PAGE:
7 Tips For Choosing The Best Idea For Your Novel

03/03/2017 10:45 pm ET Updated Mar 19, 2017

You can picture the scrawling letters of your name on the cover of that book. You’ve imagined your first book signing, your first time holding your work in your hands, and the first time you see your title on the Bestsellers List. You’re thirsting to be published, and you’ve got the passion, skill, and time to make it happen.

There’s just one problem.

You have no idea what your novel will be about.

You’re not alone. For many aspiring writers, the idea for a first novel is elusive and fickle. Writing an entire novel is a time-consuming, gut-wrenching task. You want to make sure you’re invested in an idea you’re passionate about and that could pay off. But how do you go about finding the idea if you have nowhere to start?

Let me be clear, at the risk of making this article seem less valuable: There is no single equation, formula, or step-by-step guide that can tell you how to find that spark. Each writer is different, and part of the beauty of the author’s journey is figuring out what incites your creativity and idea generation. For some lucky writers, like Stephanie Meyers, a novel idea comes in the form of a dream. For J.K. Rowling, it came on a delayed train. Still others juxtapose ideas from images, like Suzanne Collins’s The Hunger Games Trilogy.

We can all cross our fingers and hope for an awe-inspiring idea to make itself known in an obvious way. For many of us, though, the process is more tedious and less tangible at the start. After having six novels published and three more drafted, I’ve come to realize that generating an idea for a novel is a nail-biting experience that takes patience, courage, and imagination. Nonetheless, there are ways writers can work through the initial idea generation to find one worth investing in.

1. Draw on inspiration from the world around you.

Orson Scott Card once said, “Everybody walks past a thousand story ideas every day. The good writers are the ones who see five or six of them. Most people don’t see any.” In truth, ideas are waiting for you to grab them—if you’re willing to see them around you.

Think about your own life experiences, and look for inspiration in everyday life. This is how you find relatability in your idea. Now, expand upon it. Make it more suspenseful, more emotional, more exciting. Make it larger than life.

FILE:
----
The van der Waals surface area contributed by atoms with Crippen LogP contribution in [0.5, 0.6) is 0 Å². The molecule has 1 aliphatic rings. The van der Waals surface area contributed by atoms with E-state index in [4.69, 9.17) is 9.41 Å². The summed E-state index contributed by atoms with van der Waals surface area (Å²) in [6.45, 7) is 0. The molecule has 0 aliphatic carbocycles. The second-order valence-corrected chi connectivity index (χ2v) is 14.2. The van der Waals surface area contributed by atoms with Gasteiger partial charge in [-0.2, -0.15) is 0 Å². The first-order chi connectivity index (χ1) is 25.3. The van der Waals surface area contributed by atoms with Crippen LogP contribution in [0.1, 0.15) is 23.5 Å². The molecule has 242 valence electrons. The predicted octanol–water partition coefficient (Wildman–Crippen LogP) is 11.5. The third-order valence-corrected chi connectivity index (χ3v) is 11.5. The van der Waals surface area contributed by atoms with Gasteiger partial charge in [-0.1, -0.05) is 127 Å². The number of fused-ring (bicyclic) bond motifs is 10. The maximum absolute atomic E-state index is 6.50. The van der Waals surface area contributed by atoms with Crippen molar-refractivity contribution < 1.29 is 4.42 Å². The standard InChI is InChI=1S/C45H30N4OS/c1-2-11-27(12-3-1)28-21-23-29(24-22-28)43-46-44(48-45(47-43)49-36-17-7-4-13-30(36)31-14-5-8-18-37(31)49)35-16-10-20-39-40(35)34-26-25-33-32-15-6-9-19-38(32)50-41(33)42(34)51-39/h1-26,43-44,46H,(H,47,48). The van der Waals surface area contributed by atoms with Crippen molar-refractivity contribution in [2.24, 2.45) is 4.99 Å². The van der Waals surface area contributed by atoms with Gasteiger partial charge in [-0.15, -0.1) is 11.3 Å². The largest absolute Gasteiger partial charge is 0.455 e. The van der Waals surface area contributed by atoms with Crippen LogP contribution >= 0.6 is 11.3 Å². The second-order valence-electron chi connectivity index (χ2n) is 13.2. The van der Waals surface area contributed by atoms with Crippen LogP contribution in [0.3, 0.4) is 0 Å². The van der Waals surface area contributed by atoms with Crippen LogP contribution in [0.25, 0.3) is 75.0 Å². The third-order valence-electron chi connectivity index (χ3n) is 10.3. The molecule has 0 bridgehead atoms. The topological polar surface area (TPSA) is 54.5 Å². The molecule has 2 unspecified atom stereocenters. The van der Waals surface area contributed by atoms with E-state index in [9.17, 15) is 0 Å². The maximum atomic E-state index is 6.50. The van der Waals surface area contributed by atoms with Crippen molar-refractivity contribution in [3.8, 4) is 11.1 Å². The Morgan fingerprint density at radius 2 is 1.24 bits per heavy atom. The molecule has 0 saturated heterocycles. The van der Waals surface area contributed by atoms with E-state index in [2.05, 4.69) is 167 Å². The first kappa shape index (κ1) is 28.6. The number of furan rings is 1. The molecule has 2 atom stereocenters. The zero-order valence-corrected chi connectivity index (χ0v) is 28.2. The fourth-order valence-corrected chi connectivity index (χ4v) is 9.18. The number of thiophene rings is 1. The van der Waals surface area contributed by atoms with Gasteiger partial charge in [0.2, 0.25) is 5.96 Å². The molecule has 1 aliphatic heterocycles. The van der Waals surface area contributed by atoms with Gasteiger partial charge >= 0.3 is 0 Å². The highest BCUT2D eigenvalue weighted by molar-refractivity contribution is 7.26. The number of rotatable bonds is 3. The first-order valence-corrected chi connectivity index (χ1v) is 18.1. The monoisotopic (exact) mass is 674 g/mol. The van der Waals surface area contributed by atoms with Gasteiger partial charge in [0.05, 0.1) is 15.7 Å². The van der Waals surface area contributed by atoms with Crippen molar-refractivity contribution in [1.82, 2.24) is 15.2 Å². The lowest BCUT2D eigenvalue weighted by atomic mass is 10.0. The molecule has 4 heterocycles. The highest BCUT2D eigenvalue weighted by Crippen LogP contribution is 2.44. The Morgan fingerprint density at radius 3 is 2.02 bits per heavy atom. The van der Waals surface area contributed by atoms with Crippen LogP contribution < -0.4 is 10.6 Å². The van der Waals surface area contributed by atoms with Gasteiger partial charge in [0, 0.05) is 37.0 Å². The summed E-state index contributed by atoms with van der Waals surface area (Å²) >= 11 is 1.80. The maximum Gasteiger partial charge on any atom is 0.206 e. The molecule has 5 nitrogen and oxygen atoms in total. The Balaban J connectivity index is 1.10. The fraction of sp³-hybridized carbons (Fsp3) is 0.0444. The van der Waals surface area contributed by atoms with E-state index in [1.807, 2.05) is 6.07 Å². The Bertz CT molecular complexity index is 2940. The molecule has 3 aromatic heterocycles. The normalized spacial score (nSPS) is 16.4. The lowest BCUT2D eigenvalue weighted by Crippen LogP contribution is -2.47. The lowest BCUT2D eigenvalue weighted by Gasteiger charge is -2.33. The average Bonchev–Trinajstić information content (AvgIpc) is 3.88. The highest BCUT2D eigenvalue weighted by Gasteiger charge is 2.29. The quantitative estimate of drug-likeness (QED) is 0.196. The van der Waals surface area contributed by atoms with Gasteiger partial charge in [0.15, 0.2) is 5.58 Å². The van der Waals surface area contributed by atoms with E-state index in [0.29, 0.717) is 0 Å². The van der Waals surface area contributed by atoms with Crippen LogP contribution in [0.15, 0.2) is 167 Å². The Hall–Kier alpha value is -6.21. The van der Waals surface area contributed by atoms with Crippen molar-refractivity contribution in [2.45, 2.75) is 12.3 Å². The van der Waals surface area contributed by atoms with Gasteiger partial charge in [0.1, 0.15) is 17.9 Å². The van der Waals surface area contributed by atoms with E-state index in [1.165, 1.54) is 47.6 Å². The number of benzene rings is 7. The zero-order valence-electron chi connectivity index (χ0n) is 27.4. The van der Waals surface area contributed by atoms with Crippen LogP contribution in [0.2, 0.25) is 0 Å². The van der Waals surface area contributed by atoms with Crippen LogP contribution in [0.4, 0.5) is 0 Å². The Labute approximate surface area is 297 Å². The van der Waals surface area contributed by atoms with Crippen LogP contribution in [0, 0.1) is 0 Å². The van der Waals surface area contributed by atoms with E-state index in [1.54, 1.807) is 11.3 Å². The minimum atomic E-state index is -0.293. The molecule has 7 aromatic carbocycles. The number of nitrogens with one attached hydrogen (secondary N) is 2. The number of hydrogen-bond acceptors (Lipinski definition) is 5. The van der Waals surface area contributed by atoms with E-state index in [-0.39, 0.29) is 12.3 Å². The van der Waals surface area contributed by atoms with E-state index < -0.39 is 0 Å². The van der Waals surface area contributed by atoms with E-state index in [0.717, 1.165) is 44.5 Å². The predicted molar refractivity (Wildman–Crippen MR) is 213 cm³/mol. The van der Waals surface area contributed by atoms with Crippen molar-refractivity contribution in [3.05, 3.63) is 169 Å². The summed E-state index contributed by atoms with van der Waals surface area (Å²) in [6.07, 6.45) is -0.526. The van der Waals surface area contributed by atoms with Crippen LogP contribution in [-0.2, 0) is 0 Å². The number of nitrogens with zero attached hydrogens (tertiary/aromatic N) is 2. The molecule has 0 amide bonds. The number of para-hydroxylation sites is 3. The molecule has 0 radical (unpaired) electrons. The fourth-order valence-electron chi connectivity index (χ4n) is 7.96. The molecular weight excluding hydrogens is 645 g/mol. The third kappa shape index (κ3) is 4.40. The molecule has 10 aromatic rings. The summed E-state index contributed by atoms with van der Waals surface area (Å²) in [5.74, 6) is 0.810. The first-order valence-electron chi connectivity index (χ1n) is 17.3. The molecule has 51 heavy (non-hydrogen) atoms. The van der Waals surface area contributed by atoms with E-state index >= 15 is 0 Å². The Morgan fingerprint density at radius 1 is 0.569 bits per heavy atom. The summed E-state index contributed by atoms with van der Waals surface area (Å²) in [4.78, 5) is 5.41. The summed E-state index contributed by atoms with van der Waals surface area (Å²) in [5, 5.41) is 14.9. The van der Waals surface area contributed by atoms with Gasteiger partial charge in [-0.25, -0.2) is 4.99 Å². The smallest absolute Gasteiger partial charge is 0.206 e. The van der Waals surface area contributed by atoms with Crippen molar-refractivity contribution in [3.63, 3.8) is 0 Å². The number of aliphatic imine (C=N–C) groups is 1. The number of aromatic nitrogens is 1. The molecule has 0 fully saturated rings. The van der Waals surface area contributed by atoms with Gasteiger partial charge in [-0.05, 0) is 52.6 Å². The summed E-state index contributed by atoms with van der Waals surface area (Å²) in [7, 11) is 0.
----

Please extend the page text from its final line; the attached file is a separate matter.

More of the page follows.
2. Find inspiration in things that emotionally move you.

Many writers talk about the importance of reading. I think this is so true. To write a novel means you have the goal of emotionally impacting another person, for better or worse. To know what idea will do that, you must know what ideas move you. Read voraciously and constantly evaluate what makes you feel something. Then, apply these principles when searching for the idea that will allow you to express emotion in the deepest way. We are all moved by something different. You have to know yourself before you can write a novel that will help others uncover their own emotions.

3. Give an idea time to make sure you’re passionate about it.

I will sit on ideas for novels for anywhere between a few weeks to a few years. For an idea to be “the one” that will be enticing enough for the reader and for you the writer, it needs to be able to stand the test of time. Give an idea time to sink in. You’ll know when it’s the right one because it won’t stop haunting you.

4. Keep a running log of things that are interesting to you.

Make sure you have access to tablets and journals throughout your day so you can write down quotes, ideas, and snippets that are interesting. These can sometimes be combined into an idea you can use for an entire novel. By combining elements, you can come up with an idea that is unique in its concept.

5. Ask a lot of “What If” questions.

I ask “what if” all of the time. My next novel started as a “what if” question when my husband and I were driving on a snow-covered back road. The “what if” game is an extension of number one on this list—it allows you to extract an idea from real life and play it up.

6. Monitor Manuscript Wish List Trends.

I often check the Manuscript Wish List Hashtag (#MSWL) on Twitter or the Manuscript Wish List website to see what agents are looking for. Obviously, you will not have time to write an entire manuscript in order to meet their request in a timely fashion. I’m also not suggesting you only write a book because it is “trendy” or “marketable.” Still, you can discover interesting ideas for novels that might just grab your attention and start you down a creative road.

7. Make sure you experience “real” life.

Sometimes as writers we forget the most important part about writing—living. Novels, even fiction, comment on the world, on humanity, and on the experiences that connect us. To have engaging ideas and storylines, we must experience the world in every form. We must connect with people, try new things, and be adventurous. So if you’re still looking for your idea, get out into the vast world and live. You’d be surprised just when and how an idea might come to you.

Lindsay Detwiler is the author of six published novels and a high school English teacher. For more tips on writing, please visit her blog: http://www.lindsaydetwiler.com.

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